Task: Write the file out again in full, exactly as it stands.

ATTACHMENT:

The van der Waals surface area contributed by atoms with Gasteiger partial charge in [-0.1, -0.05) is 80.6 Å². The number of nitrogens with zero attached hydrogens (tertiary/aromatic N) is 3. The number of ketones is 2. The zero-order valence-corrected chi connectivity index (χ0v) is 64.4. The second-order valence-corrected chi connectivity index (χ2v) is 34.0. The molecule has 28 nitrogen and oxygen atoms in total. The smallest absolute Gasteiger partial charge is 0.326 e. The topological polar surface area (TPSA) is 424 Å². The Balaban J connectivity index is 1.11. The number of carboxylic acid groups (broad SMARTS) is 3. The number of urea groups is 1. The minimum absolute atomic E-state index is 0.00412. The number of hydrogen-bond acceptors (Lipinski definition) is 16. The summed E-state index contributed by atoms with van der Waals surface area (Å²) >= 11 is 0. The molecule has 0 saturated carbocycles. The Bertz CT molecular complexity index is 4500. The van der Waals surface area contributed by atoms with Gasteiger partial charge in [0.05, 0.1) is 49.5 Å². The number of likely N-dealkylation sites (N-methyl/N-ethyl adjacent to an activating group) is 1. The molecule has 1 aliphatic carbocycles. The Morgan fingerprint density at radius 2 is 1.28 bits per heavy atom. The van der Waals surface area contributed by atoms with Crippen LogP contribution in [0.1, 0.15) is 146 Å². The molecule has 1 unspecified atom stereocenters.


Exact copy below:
The van der Waals surface area contributed by atoms with Gasteiger partial charge in [-0.1, -0.05) is 80.6 Å². The number of nitrogens with zero attached hydrogens (tertiary/aromatic N) is 3. The number of ketones is 2. The zero-order valence-corrected chi connectivity index (χ0v) is 64.4. The second-order valence-corrected chi connectivity index (χ2v) is 34.0. The molecule has 28 nitrogen and oxygen atoms in total. The smallest absolute Gasteiger partial charge is 0.326 e. The topological polar surface area (TPSA) is 424 Å². The Balaban J connectivity index is 1.11. The number of carboxylic acid groups (broad SMARTS) is 3. The number of urea groups is 1. The minimum absolute atomic E-state index is 0.00412. The number of hydrogen-bond acceptors (Lipinski definition) is 16. The summed E-state index contributed by atoms with van der Waals surface area (Å²) >= 11 is 0. The molecule has 0 saturated carbocycles. The Bertz CT molecular complexity index is 4500. The van der Waals surface area contributed by atoms with Gasteiger partial charge in [0.05, 0.1) is 49.5 Å². The number of likely N-dealkylation sites (N-methyl/N-ethyl adjacent to an activating group) is 1. The molecule has 1 aliphatic carbocycles. The Morgan fingerprint density at radius 2 is 1.28 bits per heavy atom. The van der Waals surface area contributed by atoms with Crippen LogP contribution in [0.1, 0.15) is 146 Å². The molecule has 1 unspecified atom stereocenters.